Tag Archives: american nationalism

We Belong Here: Manifest Destiny, Immigration, and the Treaty of Guadalupe Hidalgo

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When we think of immigration we tend to think of people crossing over nation-state borders, from one country to another. These borders seem somehow solid in our collective mind, yet they normally only exist within treaties, maps, and in perceived ideas of community. But in many ways, borders are arbitrary distinctions, attempting to separate one from another but instead creating unique spaces, or borderlands that house a give and take, push and pull, amalgam of culture and people.

In this episode, we are going to be talking about how the United States’ southern border formed and how ideas of race and manifest destiny came to define what it meant to be an American or an immigrant.

Show Notes & Further Reading

Americo Paredes, With His Pistol in His Hand (Austin: University of Texas Press, 1958).

Rodolfo Acuña, Occupied America: A History of Chicanos, vol. 1 (New York: Harper & Row, Publishers, 1972).

Laura E. Gomez, Manifest Destinies: The Making of the Mexican American Race (New York: New York University Press, 2007).

Reginald Horsman, Race and Manifest Destiny : The Origins of American Racial Anglo-Saxonism (Cambridge: Harvard University Press, 1981).

Raymund A. Paredes, “The Origins of Anti-Mexican Sentiment in the United States,” in Race and U.S. Foreign Policy in the Ages of Territorial and Market Expansion, 1840-1900, ed. Michael L. Krenn (New York: Garland Publishing, Inc., 1998).

Arnoldo De Leon, “Initial Contacts: Redeeming Texas from Mexicans, 1821-1836,” in Race and U.S. Foreign Policy in the Ages of Territorial and Market Expansion, 1840-1900 (New York: Garland Pub., 1998).

Katherine Benton-Cohen, Borderline Americans: Racial Division and Labor War in the Arizona Borderlands, (Harvard University Press, 2011).

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A History (and Food!) Buffs Thanksgiving

All of us probably have a really clear image of Thanksgiving dinner: the roasted turkey, the savory stuffing, the cranberry sauce (or can-shaped cranberry log), and of course, the sweet, flaky pies. But even though this has become the standard menu of this traditional American feast,  it doesn’t really have a lot in common with the first Thanksgiving that took place in the fall of 1621.

E. Stuart Hardy | Public domain/ Wikimedia Commons

E. Stuart Hardy | Public domain/ Wikimedia Commons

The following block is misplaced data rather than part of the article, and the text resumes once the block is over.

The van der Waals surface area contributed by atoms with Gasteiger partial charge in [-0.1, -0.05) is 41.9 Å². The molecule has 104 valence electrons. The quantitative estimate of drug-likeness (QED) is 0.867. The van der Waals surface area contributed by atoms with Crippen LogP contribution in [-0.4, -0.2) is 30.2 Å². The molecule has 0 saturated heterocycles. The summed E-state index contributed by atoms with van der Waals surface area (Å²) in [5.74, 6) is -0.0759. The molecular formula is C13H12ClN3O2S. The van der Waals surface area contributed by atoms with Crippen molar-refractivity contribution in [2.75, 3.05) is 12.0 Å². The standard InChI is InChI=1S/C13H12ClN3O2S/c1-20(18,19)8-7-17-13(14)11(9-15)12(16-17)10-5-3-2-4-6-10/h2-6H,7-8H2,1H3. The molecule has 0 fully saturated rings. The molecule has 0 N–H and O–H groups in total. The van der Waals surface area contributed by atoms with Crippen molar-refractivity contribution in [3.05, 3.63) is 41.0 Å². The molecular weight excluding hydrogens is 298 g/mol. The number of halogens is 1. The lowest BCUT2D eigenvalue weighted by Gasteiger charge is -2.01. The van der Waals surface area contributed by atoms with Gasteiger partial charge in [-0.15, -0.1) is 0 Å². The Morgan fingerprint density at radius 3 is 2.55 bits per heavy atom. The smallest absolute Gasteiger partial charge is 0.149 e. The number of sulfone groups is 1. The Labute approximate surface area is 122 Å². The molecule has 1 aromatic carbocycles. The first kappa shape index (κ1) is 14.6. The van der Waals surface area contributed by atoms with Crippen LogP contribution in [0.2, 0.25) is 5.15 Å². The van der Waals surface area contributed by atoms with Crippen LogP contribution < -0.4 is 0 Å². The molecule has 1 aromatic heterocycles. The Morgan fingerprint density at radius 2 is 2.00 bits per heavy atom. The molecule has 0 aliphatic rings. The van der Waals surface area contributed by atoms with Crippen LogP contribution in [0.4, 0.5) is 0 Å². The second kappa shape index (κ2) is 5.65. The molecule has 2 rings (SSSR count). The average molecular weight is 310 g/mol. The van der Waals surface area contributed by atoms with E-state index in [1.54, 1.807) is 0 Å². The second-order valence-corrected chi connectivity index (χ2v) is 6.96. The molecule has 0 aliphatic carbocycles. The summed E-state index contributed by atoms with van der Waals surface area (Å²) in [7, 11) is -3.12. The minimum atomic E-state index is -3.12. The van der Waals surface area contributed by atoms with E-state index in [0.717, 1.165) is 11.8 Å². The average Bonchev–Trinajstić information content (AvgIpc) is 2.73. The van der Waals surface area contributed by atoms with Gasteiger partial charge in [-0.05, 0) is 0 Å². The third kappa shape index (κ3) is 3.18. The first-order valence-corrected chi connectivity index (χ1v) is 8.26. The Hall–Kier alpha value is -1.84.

How about swapping out that lovely bread stuffing for, say, cornmeal porridge? Or the pumpkin pie for some wild nuts and blueberries? Averill, Sarah and Tommy discuss the history of feasting, the food served at the first Thanksgiving, and how we got the turkey-centric meal we love today.

Sarah Josepha Hale. Painted by James Reid Lambdin (1807-1889) | Public domain/ Wikimedia Commons

Sarah Josepha Hale, painted by James Reid Lambdin (1807-1889) | Public domain/ Wikimedia Commons


Show Notes & Further Reading: 

The First Thanksgiving:

Barter, Judith A., et al. Art and Appetite: American Painting, Culture, and Cuisine. Chicago: The Art Institute of Chicago, 2013.

Gambino, Megan. “What Was on the Menu at the First Thanksgiving?” Smithsonian Magazine. November 21, 2011.

Hale, Sarah Josepha. Northwood: A Tale of New England. Boston: Bowles & Dearborne, 1827.

Hodgson, Godfrey. A Great & Godly Adventure: The Pilgrims & the Myth of the First Thanksgiving. New York: PublicAffairs, 2006

Moniz, Amanda. “A short course on the history of Thanksgiving foods.” The Washington Post, November 22, 2013

Prendergast, Neil.  “Raising the Thanksgiving Turkey: Agroecology, Gender, and the Knowledge of Nature,” Environmental History, Vol. 16, No. 4 (October 2011), pp. 651-677.

Philbrick, Nathan. Mayflower: A Story of Courage, Community, and War. New York: Penguin Group, 2006.

Stavely, Keith & Kathleen Fitzgerald. America’s Founding Foods: The Story of New England Cooking. Chapel Hill: University of North Carolina Press, 2004.

Wills, Anne Blue. “Pilgrims and Progress: How Magazines Made Thanksgiving,” Church History, Vol. 72, No. 1 (Mar., 2003), pp. 138-158.

For some old cookbooks:

Adams, Adrienne. A Fifteenth Century Cookry Boke. New York: Charles Scribner’s Sons, 1962.

Scappi, Bartolomeo. The Opera of Bartolomeo Scappi (1570): L’arte et prudenza d’un maestro Cuoco (The Art and Craft of a Master Cook). Translated by Terence Scully. Buffalo, NY: University of Toronto Press, 2008. First published 1570 by Scappi. Digital file.

Works on feasting:

Albala, Ken. The Banquet. Chicago, IL: University of Illinois Press, 2007.

Elias, Norbert. The History of Manners. Translated by Edmund Jephcott. New York: Pantheon Books, 1982

Freedman, Paul. Food The History of Taste. Los Angeles: University of California Press, 2007

Feature Image: Jennie A. Brownscombe, The First Thanksgiving (1914) | Public Domain/ Wikimedia Commons